> Some of the posts (Sparky et al), seem to indicate we should give
        > him more time, and maybe alternative medication. Money is not an
        > object (he is well insured).
        >
        > Any advice - if there is a chance I would like to give him one but
        > my vet seems quite convinced ?
        >
        > Many thanks
        >
        > Elaine
      • ireneboater
        Hi Elaine, So sorry to hear about your kityy, but definately give it time. If you go back in the archives, Scratchy - my kitty - had 2 major saddle thrombosis
        Message 3 of 6 , Jun 1, 2005
          Hi Elaine,

          So sorry to hear about your kityy, but definately give it time. If
          you go back in the archives, Scratchy - my kitty - had 2 major
          saddle thrombosis and 2 front leg thrombsis. He is doing ok right
          now. Almost 80-90%% himself I'd say. Sleepy most of the time but
          walking eating, pooping, everything!

          I'm lucky to have the time with him. I'll tell you that I have spent
          a lot of money on him but i think the major culprit of that is my
          vet charging me an arm and a leg. The more I learn the more I know
          that I DON"T have to do certain things.

          My cat is on Fragmin 6ml per day (sometimes 2 times a day, other
          people use Lovenex). 1/2 baby aspirin 2x times a week. Enalapril,
          Lasix (he has had 2 bouts of Congestive heart failure) and Atenol.
          He is on a few homopathic meds (nattokinese -- supposedly to help
          bust clots), CoQ10,Taurine, other people use B12- fish oil, vitamine
          E, etc etc.

          Give your cat a chance. The second time Scratchy had his saddle
          thrombosis, it took him a good 2-3 weeks to even start walking
          again. I love my kitty and would only euthenize him I knew that he
          would not recover. I gave him the chance to tell me if he would be
          able to continue. I know I am living with him on borrowed time but I
          know that he is happy and can take care of himself.

          Good luck and let me know if you need any help.

          PS ALL vets tell their pet's owner the same thing. They don't even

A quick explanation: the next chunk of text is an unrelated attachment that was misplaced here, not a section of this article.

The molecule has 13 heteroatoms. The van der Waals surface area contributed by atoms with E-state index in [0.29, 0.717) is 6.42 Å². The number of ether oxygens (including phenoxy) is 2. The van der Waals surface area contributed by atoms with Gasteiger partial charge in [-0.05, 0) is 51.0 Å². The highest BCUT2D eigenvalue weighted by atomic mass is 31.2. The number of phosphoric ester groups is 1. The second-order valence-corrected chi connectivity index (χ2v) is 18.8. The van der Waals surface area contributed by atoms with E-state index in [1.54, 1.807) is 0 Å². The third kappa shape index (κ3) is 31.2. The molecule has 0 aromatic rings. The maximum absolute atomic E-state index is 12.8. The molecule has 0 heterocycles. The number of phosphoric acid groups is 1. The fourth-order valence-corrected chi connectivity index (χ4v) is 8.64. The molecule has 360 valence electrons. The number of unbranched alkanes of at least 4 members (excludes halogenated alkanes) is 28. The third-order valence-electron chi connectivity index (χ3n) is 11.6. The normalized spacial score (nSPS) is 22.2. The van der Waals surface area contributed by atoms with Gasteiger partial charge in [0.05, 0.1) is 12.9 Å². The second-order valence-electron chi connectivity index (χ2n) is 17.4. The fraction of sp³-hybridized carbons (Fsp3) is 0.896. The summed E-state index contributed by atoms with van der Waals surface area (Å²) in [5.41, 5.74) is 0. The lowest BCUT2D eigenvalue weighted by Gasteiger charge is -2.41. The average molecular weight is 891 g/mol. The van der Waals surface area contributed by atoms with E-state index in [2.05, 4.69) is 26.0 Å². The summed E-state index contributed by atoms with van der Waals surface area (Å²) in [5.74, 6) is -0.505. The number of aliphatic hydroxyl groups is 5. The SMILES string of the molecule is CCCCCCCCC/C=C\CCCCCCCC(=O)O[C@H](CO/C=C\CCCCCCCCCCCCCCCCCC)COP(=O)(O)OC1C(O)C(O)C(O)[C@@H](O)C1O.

give their cats a chance. "there is a 30% chance of survival, 50%
          chance he will re-clot, most likely you will have to have to take
          drastic measures to take care of you cat, cleaning him when he pees
          on himself, etc etc."

          This is what I heard when I brought Scratchy in Jan 2005. He
          survived and was walking within 2 weeks. Feb 14 he had sudden
          blindness which resolved in 24 hours. March 5th ish another saddle
          thrombosis. It took a little longer to resolve and then I started
          him on the Fragmin (I think asprine itself does nothing). april
          front leg had a clot. I wait hoping that he won't throw another
          clot -- but i know that I am doing all that I can to give him a
          chance. He's not in pain. He eats - but is losing weight but I think
          he looks damn good. (He also had a clot in Nov 04 but I had no idea
          what it was -- it was his front leg).

          Ultimately it's up to you. You will know when and if it is time.
          Many people have had very good experiences but you have to know that
          it may be weeks, months or years with Pascal. For me every moment
          that I have with Scratch is treasured.

          I hope this helped. I wrote a lot when it first happened look in the
          archives or email me if you want more info. The people on this list
          are amazing. Good luck.

          Irene and Scratchy.

          --- In feline-heart@yahoogroups.com, "e_m_sullivan"
          <e_m_sullivan@y...> wrote:
          > Pascal, my 12 year old tabby threw a clot (as I now know),
        • mae liu
          I e-mailed Elaine yesterday. Always forget to write the group address in the to: field. Elaine, don t give up yet especially Pascal is not suffering. Cats
          Message 4 of 6 , Jun 2, 2005
            I e-mailed Elaine yesterday. Always forget to write the group address in the to: field. Elaine, don't give up yet especially Pascal is not suffering. Cats are amazing animals and they should be given a chance to recover.

            I just want to tell Irene that I started crying when I read your e-mail about Scratchy. It gives me so much hope since Placido's cardiologist didn't say anything encouraging to me. People in this group are so great and compassionate.

            mae, placido and nicky